A texting while driving infraction is unlike the stringent laws around driving under the influence, in which it is illegal to even be sitting in the driver’s seat with the keys in the ignition while drunk or under the influence of drugs.

Sgt. Rob Madden – a spokesman for Colorado State Patrol, which supported the bill this year – agreed that little changed in terms of enforcement since the legislation became law earlier this month.

“The difficult aspect of it is that there are so many different what-if scenarios that can get brought into play, it changes my answer depending on what direction I look at it from,” Madden said. “Part of the new law that’s written, yes, it is difficult to write (a ticket), but looking at the same law, the same words, same everything, thinking about it in a different way, my gosh, this actually is easier to write (a ticket).”

Prosecutors, however, say that while the law is well intentioned, it could be difficult to prove in the courtroom.

“I think the message of the new law is strong and will serve as a deterrent to this behavior. How it plays out in the courtroom may be a different story as we have changed the offense from one of strict liability, meaning if you do this (text while driving) you are guilty, to one that requires prosecutors to prove beyond a reasonable doubt that in any given case, the person was texting while driving and that this act was careless when done,” said Tom Raynes, executive director of the Colorado District Attorneys’ Council. “This is a new element to prove. As a general proposition any time there is an additional element to prove, a case gets a little tougher.”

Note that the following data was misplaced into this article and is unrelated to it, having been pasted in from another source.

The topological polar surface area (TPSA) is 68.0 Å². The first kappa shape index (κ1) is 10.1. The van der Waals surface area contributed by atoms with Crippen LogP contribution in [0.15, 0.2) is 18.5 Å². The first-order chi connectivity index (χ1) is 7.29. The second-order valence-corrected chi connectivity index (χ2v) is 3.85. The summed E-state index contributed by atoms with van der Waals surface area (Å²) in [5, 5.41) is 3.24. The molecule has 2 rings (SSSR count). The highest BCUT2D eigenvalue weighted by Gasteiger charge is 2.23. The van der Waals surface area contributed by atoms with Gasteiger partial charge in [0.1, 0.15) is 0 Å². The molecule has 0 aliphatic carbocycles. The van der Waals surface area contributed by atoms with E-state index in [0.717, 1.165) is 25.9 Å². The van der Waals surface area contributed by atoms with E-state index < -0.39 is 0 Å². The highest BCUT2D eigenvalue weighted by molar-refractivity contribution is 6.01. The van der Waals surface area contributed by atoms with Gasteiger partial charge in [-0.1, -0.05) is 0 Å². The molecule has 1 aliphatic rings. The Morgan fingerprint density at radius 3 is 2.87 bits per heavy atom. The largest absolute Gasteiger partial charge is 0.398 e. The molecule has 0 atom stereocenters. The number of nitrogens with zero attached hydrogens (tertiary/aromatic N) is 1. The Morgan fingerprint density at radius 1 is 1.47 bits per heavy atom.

The Post article accurately states that before the law, any text messaging by a motorist was prohibited. But law enforcement said during the debate in the legislature that officers were using their discretion and rarely, if at all, issuing citations to motorists who were not driving in a careless manner, such as texting while being stopped in traffic.

Court said the intention behind the bill this year was to make people realize texting while driving is a serious issue. She believes the message is advanced by increasing fines.

When asked whether her legislation made texting while driving legal in Colorado, Court responded, “Hell, no! Not even a maybe.”

“That headline was so egregious,” Court said of the Post article.

A spokesman for Senate Democrats, David Pourshoushtari, tweeted on Wednesday, “This is a misleading headline that’s clearly meant as click bait.”

“How can you not be careless if you’re moving along and texting? That’s what’s so frustrating to me about this,” Court said. “We didn’t do all this work so people can get these kind of mixed messages.”

Peter Marcus

Peter Marcus

Peter Marcus is senior statehouse reporter for Colorado Politics. He covers the legislature and previously covered politics, the governor’s office, the legislature and Congress for The Durango Herald. He joined The Herald in 2014 from The Colorado Statesman, a Denver-based political weekly. The Washington Post twice named Marcus one of the nation’s top state-based political and legislative reporters.